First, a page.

Tea tree oil for skin
Extracted from the leaves of a tree native to the swamplands of Australia, tea tree oil (Melaleuca alternifolia) is a fragrant liquid that has been used for many years as a part of natural healing remedies. Unlike other herbs that are often taken by mouth, tea tree essential oil is primarily applied to the skin. The oil of the plant contains natural chemicals that have been shown in clinical studies to have the ability to fight bacteria and fungus. Because of the actions of these chemicals, researchers speculate that tea tree oil can be beneficial for various skin care concerns. One of the most well-established uses of tea tree oil is addressing athlete's foot, a fungal infection of the skin that develops on the feet. In clinical studies, 10 percent tea tree oil was shown to be effective at alleviating some of the discomfort caused by the condition. In stronger concentrations, it is shown to eliminate the infection in roughly half of users. Some people also use tea tree oil to address other types of fungal skin infections. These include ringworm, but there is not enough evidence to know if it is beneficial for assisting with any other skin problem caused by fungus.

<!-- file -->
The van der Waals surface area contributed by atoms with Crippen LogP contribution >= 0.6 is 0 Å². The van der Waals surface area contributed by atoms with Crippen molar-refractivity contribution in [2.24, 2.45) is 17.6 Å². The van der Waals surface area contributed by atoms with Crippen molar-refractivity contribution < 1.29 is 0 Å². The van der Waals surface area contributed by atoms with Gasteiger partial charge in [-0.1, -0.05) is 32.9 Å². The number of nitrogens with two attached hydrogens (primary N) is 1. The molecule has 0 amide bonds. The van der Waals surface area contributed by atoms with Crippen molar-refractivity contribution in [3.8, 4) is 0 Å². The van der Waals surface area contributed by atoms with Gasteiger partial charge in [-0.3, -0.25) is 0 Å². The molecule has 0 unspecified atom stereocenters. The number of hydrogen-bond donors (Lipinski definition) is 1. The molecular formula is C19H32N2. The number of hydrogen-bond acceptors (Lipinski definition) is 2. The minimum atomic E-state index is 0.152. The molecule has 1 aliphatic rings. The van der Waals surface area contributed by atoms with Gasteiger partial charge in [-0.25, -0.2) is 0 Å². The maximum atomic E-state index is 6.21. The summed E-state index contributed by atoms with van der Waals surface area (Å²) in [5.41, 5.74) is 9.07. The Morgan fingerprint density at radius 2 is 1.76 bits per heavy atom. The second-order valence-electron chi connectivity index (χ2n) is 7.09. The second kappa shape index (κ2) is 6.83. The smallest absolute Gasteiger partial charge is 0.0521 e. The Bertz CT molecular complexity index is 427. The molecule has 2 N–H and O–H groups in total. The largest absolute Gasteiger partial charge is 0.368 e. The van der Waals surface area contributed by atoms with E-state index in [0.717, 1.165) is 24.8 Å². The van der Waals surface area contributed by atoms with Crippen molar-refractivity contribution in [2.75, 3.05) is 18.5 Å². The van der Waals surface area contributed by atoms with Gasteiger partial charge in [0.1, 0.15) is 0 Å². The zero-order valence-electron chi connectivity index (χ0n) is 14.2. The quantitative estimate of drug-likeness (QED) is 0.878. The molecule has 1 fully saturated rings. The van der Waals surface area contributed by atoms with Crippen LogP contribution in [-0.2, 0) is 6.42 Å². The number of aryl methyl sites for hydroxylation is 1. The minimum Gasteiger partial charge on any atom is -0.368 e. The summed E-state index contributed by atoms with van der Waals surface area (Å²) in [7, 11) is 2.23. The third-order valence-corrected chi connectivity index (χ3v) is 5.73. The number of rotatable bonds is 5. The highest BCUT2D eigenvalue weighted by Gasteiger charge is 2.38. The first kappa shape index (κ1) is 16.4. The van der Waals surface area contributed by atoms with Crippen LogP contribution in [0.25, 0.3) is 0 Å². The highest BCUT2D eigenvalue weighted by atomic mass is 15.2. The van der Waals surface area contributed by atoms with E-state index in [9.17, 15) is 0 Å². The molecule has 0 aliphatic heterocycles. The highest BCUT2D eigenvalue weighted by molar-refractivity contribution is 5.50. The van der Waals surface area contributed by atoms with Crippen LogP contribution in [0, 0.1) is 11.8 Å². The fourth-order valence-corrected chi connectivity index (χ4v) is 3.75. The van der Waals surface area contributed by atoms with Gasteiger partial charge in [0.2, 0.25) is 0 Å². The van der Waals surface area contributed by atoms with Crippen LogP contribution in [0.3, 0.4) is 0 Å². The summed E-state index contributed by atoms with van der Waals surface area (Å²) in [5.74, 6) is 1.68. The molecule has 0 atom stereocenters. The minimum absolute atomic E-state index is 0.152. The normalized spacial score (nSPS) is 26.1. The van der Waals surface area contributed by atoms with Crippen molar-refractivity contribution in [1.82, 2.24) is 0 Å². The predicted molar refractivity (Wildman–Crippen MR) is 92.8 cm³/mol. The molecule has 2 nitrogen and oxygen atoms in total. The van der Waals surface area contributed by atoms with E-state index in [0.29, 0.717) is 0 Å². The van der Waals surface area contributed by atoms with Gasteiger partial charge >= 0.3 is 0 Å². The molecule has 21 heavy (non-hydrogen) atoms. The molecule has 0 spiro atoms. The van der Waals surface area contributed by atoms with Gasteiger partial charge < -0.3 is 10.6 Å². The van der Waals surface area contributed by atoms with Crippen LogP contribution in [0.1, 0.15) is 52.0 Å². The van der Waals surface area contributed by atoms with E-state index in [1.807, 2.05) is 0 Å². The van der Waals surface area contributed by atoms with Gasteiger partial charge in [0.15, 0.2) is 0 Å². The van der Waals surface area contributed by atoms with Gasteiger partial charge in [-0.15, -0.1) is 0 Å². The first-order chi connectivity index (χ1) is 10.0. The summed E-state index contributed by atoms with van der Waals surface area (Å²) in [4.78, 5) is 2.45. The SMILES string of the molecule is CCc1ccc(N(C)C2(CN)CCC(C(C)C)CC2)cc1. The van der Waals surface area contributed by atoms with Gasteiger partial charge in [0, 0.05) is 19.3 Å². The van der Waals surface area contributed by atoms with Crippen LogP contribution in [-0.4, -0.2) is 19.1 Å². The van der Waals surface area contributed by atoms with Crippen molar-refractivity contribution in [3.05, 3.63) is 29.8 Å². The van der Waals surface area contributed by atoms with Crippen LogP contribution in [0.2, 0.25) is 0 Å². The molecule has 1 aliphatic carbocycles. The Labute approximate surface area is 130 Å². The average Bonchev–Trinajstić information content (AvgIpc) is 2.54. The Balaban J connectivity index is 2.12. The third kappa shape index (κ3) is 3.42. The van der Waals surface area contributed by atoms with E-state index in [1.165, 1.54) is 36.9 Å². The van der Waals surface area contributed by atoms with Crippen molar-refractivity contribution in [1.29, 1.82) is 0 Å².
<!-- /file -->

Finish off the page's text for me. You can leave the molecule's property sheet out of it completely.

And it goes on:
Using Tea Tree Oil on the Skin
Because of its potential medical benefits for fighting bacteria, scientists believe that tea tree oil could be beneficial for acne. The Natural Medicines Comprehensive Database lists the oil as "possibly effective" at dealing with acne. Some researchers believe that the oil may work as well as five percent benzoyl peroxide products that are commonly used to treat blemishes. However, results from the use of the natural oil tend to develop more slowly. Tea tree oil is not known to cause many side effects when used on the skin. However be sure to get your doctor's approval and follow instructions carefully. Some people experience allergic reactions to the oil. It can also cause minor redness and swelling. There have been a few reports that combining tea tree oil and lavender oil could cause hormonal imbalances in pre-pubescent boys. Make sure you discuss using tea tree oil with your doctor before using it as a remedy for any skin problem.
This summary is intended for general informational purposes only, and should not be interpreted as specific medical advice. The U.S. Food and Drug Administration does not strictly regulate herbs and supplements. There is no guarantee of purity, strength, or safety of the products. As a result, effects may vary. You should read product labels. In addition, if you are taking medications, herbs, or other supplements you should consult with a qualified healthcare provider before taking a supplement as supplements may interact with other medications, herbs, and nutritional products. If you have a medical condition, including if you are pregnant or nursing, you should speak to your physician before taking a supplement. Consult a healthcare provider if you experience side effects.